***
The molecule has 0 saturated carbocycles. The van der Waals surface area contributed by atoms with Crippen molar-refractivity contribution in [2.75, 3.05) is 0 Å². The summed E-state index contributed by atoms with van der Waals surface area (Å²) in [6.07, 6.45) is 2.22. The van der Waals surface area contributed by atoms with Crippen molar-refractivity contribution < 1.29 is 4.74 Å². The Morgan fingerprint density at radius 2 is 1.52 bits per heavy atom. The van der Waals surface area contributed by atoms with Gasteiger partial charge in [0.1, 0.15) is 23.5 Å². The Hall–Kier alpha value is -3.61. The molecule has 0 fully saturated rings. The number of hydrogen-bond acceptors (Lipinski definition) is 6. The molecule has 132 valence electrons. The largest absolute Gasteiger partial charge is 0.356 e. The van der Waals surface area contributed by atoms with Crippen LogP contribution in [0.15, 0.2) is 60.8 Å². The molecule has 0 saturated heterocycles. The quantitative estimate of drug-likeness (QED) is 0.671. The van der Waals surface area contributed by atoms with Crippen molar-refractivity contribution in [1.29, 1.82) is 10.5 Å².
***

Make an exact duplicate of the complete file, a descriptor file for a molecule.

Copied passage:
The molecule has 0 saturated carbocycles. The van der Waals surface area contributed by atoms with Crippen molar-refractivity contribution in [2.75, 3.05) is 0 Å². The summed E-state index contributed by atoms with van der Waals surface area (Å²) in [6.07, 6.45) is 2.22. The van der Waals surface area contributed by atoms with Crippen molar-refractivity contribution < 1.29 is 4.74 Å². The Morgan fingerprint density at radius 2 is 1.52 bits per heavy atom. The van der Waals surface area contributed by atoms with Gasteiger partial charge in [0.1, 0.15) is 23.5 Å². The Hall–Kier alpha value is -3.61. The molecule has 0 fully saturated rings. The number of hydrogen-bond acceptors (Lipinski definition) is 6. The molecule has 132 valence electrons. The largest absolute Gasteiger partial charge is 0.356 e. The van der Waals surface area contributed by atoms with Crippen LogP contribution in [0.15, 0.2) is 60.8 Å². The molecule has 0 saturated heterocycles. The quantitative estimate of drug-likeness (QED) is 0.671. The van der Waals surface area contributed by atoms with Crippen molar-refractivity contribution in [1.29, 1.82) is 10.5 Å².